“They knew how to live with nature and get along with nature. They didn’t try too hard to be all men and no anim**spoiler alert** My notes and quotes:
“They knew how to live with nature and get along with nature. They didn’t try too hard to be all men and no animal. That’s the mistake we made when Darwin showed up. We embraced him and Huxley and Freud, all smiles. And then we discovered that Darwin and our religions didn’t mix. Or at least we didn’t think they did. We were fools. We tried to budge Darwin and Huxley and Freud. They wouldn’t move very well. So, like idiots, we tried knocking down religion. “We succeeded pretty well. We lost our faith and went around wondering what life was for. If art was no more than a frustrated outflinging of desire, if religion was no more than self-delusion, what good was life? Faith has always given us answers to all things. But it all went down the drain with Freud and Darwin. We were and still are a lost people.” (p.66).
“I’m burning a way of life, just like that way of life is being burned clean of Earth right now. Forgive me if I talk like a politician. I am, after all, a former state governor, and I was honest and they hated me for it. Life on Earth never settled down to doing anything very good. Science ran too far ahead of us too quickly, and the people got lost in a mechanical wilderness, like children making over pretty things, gadgets, helicopters, rockets; emphasizing the wrong items, emphasizing machines instead of how to run the machines. Wars got bigger and bigger and finally killed Earth. That’s what the silent radio means. That’s what we ran away from.” (p. 179-180). ...more
Tenth book in the wheel of time series (and last published at this date), it begins with Mat continuing to travel away f**spoiler alert** My summary:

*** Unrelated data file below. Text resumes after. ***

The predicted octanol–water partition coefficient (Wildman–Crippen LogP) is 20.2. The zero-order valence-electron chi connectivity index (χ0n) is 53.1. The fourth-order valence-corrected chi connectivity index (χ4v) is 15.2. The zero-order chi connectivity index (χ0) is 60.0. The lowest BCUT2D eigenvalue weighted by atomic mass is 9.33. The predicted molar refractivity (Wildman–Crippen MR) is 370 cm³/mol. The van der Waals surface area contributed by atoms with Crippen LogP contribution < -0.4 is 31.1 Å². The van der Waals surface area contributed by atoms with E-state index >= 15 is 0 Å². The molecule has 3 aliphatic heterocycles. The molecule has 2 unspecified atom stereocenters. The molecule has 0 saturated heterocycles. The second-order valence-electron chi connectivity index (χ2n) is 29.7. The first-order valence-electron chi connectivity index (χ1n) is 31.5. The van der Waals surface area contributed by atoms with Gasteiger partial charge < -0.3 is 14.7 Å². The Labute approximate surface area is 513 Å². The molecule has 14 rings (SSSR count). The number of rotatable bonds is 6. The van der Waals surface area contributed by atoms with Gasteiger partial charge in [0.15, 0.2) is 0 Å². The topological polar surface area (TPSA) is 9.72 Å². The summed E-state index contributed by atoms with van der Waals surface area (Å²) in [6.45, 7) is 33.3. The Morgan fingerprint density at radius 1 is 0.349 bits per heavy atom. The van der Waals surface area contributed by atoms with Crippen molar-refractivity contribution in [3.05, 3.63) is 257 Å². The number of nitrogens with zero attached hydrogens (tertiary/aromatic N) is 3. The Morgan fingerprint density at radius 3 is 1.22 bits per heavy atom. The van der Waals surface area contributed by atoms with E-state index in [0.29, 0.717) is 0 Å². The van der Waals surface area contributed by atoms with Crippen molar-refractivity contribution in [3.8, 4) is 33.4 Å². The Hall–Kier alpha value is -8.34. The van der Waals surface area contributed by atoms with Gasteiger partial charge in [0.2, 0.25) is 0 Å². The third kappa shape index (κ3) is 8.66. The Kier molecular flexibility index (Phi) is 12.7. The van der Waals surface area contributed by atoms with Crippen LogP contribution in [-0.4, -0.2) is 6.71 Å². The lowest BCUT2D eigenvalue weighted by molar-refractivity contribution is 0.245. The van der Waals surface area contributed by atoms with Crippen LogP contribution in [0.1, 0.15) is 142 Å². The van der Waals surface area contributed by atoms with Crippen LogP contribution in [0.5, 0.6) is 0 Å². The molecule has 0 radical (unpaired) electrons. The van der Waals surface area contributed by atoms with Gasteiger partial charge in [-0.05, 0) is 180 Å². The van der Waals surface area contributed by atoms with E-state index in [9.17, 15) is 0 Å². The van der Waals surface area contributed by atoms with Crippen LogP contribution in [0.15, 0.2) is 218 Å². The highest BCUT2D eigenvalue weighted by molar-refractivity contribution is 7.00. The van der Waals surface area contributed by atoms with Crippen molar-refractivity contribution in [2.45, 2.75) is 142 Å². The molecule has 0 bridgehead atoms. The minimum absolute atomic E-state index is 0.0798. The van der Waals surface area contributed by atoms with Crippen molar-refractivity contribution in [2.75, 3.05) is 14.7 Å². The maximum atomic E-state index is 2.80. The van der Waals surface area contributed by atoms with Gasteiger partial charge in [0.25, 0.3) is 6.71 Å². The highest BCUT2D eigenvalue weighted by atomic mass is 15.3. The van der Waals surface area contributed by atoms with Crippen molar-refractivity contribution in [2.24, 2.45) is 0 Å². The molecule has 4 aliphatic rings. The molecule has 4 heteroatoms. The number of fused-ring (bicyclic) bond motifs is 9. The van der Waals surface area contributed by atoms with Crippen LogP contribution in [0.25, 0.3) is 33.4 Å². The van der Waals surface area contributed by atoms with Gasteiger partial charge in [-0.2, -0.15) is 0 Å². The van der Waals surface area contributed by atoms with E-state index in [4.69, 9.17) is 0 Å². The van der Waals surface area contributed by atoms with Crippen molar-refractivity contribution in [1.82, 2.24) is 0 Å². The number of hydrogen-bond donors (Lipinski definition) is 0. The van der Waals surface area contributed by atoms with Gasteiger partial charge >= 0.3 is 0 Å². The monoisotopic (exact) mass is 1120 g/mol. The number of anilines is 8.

Tenth book in the wheel of time series (and last published at this date), it begins with Mat continuing to travel away from Ebou Dar with Luca's traveling show. He continues to get closer to Tuon (the daughter of the nine moons) who he knows he will marry. The keep hiding from the Seanchan and head towards Lugard. Renna, one of the Seanchan with them who trains 'adam tries to escape and Mat must have her killed. Dobraine, the lord Rand put in charge of Cairhen is almost murdered, although an Aes Sedai manages to heal him. Rand continues to recuperate after cleansing the male half of the source from the Dark One's taint, and Cadsuane begins to take on her role as his advisor. He meets with Logain and Bashere about the dangers from the Forsaken, the Seanchan, and from Mazraim Taim and the Black Tower. He decides the only way he can manage his other enemies is to make a truce with the Seanchan so he doesn't have to fight them at the same time as the others. Logain tells him about bonding Aes Sedai and Rand tells him to stop doing it. Elayne continues struggling to take over Camelyn and the Lion Throne. She finds out she is going to have twins. She gains the support of a few more houses so she has one rival still for the throne. The Sea Folk have to leave to choose a new mistress of the ships so they make a deal with Elayne about leaving some of them in Camelyn to weave gateways so Camelyn can still get food even though it's under siege. Elayne agrees to send Aes Sedai with them for continued lessons for the Sea Folk who can channel. Perrin keeps searching for Faile. He finds the Aiel camp and figures out that Sevanna has him vastly outnumbered. Faile continues to try and escape from the inside. Perrin visits a town haunted by spirits in order to buy grain for his people. Masema keeps killing some of his men and doing things to keep them from going towards Rand. Egwene is camped outside of Tar Valon with her army, but they can't stop trade coming into the city from the river so they are not sieging Tar Valon very well. A couple of Aes Sedai are killed by saidin so they know a man channeling is behind it. Egwene continues to struggle with the sitters of the hall, but they finally agree that they must make a deal with the Black Tower in order to deal with all of the men channeling. They are still deciding who to send for the embassy when Egwene goes to Tar Valon to turn the chain blocking the river into cuendillar when she is captured by Aes Sedai from Tar Valon. Before this, in the tower, Alviarhin is no longer able to control Elaida because she loses her blackmail leverage. Elaida threatens to prove she is Black Ajah so she calls Mesaana and asks what to do. Mesaana is about to punish her when the tall Mydraal appears and punishes Mesaana and tells Alviarhin to continue her work inside the tower. The search for Black Ajah continues in the tower by the Aes Sedai forcing everyone to use the oath rod to make sure they are not Black. Rand is still unable to hold saidin without getting sick and dizzy, despite having cleaned the source. ...more